José Guadalupe Posada was a Mexican cartoonist who lived from 1852 to 1913. With a sharp, satirical wit, Posada frequently lampooned society and politics. He is best known for his “Calaveras” (skeleton) cartoons, which have now become associated with the Dia de los Muertos (Day of the Dead) holiday.
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The Calavera of the Alley Cat
The Calaveras of the Aristocratic Couple
Posada enjoyed taking jabs at the high society of his day.
The Dance and Party of the Calaveras
Even partying and dancing is soon to be replaced by death.
The Calavera of Don Quixote
The Calaveras of the News Carriers
The newspaper carriers of the late nineteenth century racing and trampling over each other to bring news of death and sorrow.
The Calavera from Oaxaca
A satirical jab at the Oaxaca revolutionaries.
The Calavera Proposal
Marriage is represented as a form of death by Posada.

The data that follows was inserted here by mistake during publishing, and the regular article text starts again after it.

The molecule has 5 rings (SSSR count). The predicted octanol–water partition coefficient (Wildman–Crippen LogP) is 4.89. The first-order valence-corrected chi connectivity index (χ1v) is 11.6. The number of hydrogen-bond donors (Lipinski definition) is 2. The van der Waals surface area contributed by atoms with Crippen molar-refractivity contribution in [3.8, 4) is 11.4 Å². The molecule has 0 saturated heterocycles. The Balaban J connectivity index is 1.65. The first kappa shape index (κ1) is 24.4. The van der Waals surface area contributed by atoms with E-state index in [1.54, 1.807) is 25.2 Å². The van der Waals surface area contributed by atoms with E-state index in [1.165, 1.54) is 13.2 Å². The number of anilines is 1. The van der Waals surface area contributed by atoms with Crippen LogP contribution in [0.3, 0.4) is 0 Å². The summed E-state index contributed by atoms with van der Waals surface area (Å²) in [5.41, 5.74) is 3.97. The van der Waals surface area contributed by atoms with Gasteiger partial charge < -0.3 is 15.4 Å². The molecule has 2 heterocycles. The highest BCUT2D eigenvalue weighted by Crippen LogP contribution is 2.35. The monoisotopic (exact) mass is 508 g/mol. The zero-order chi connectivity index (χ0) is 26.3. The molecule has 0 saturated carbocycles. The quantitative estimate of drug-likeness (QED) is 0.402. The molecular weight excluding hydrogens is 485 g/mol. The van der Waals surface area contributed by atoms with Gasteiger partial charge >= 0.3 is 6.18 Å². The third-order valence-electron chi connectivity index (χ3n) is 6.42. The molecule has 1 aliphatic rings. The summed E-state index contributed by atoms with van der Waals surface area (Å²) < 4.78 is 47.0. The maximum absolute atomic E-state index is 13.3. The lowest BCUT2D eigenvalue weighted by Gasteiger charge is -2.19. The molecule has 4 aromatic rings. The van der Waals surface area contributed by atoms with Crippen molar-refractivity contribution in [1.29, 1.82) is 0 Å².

The Calavera of Señor Madero
Francisco I. Madero (1873-1913) was a wealthy lawyer from the north of Mexico who by 1910 had crystallized around himself the opposition to Diaz’s reelection. Escaping from prison to the north, Madero slowly descended on Mexico city after the outbreak of the Revolution (Nov. 20, 1910) and entered the capital in triumph in the spring of 1911, becoming President a few months later. He failed to rally the country around him, however, and was forced to combat several rebellions. One of his own generals turned against him, forced him to resign, then had him murdered in 1913.
One of the purposes of the depiction of “calaveras” is to remind us, those with power and those without power, that the end comes for us all.
The Happy Street Sweepers
Even the most mundane activities of life are tinged by death.
The Trolley Car of the Calaveras
A cemetery crowded with victims of the then fairly new electrical conveyances.
The Calavera of Catrina
Catrina represents the “fashionable lady” of the era. The point of the cartoon is the ephemeral nature of beauty and fashion.
Calavera Siglo XX
These calaveras represent the turn of the twentieth century. As the nineteenth century departs, the baby calavera of the twentieth century rides in on its back.
The Cigarro Calavera
A popular Day of the Dead icon is the calavera smoking a cigar. Even affluence and high class cannot ward off death.